- Garbage Collection ... get this working reliably for all classes in the base library (mostly done already) and then make the gui and back libraries support garbage collection too. The existing support consists of an option in gnustep-make to build everything with GS_WITH_GC defined and link with the Boehm garbage collecting library and the garbage collecting version of the runtime, and near complete support for the OSX10.5 garbage collection APIs in gnustep-base. the project would involve making sure that all classes handle memory management properly in a GC environment, and would require the student to develop a thorough understanding of the benefits and pitfalls of using garbage collection, and how to alter existing design patterns to make classes operate efficiently in a garbage collecting environment. existing code would need to be stress-tested in both single and multi-threaded use and on different platforms (at least gnu/linux and mswindows).
- Craft a system which allows to distribute GNUstep to the various packaging systems (rpm, debian, ports, etc.) on various distributions (Ubuntu, Red Hat, FreeBSD, etc.) with a snap and without knowledge of the specific packaging system. This system should be able to distribute GNUstep libraries, and existing or new applications written with it. The user should be able to choose how often this is done: on request, on each release, on in regular intervals, tracking a source code repository. Ideally, changes to the library/app's sources are minimized and/or calculated at runtime.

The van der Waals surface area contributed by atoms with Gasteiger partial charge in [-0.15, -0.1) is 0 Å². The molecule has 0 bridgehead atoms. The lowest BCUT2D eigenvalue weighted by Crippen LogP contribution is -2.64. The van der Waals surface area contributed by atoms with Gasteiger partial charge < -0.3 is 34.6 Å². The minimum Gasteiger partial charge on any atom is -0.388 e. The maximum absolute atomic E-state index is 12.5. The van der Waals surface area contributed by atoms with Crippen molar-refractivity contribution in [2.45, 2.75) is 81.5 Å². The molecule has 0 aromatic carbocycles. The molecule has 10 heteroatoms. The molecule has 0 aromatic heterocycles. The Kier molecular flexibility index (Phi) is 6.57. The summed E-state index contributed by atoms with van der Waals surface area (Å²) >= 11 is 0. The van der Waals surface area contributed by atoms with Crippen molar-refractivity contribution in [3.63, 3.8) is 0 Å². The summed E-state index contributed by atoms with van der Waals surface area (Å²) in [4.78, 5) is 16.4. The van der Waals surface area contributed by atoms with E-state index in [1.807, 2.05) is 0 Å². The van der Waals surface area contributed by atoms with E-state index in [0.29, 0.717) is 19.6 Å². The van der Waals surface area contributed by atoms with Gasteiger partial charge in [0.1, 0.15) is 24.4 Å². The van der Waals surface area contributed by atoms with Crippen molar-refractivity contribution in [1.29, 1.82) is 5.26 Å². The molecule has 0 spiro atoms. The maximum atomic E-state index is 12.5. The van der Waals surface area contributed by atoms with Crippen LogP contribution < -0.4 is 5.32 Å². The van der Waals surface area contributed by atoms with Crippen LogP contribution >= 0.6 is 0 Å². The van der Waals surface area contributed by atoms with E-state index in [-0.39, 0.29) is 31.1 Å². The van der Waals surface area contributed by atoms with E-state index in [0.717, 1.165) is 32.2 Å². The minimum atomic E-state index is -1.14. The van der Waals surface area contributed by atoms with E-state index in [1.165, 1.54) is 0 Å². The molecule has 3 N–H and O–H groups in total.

- Update the main class/API coverage to match OSX 10.5 by implementing missing methods and in particular the missing NSXML classes (for tree-based XML processing and XSLT etc) and the NSOperation class (leave the scripting classes as a separate task). This is quite a wide and varied project. Checking for and implementing missing minor features provides an easy introduction to the OpenStep/Cocoa API without any need to go into great depth, while implementing the missing XML classes will develop a good understanding of how XML works, and implementing the NSOperation code is an interesting problem in task scheduling and efficient multi-threaded programming, as an ideal implementation would involve multiple threads working with a single queue and avoiding locking overheads.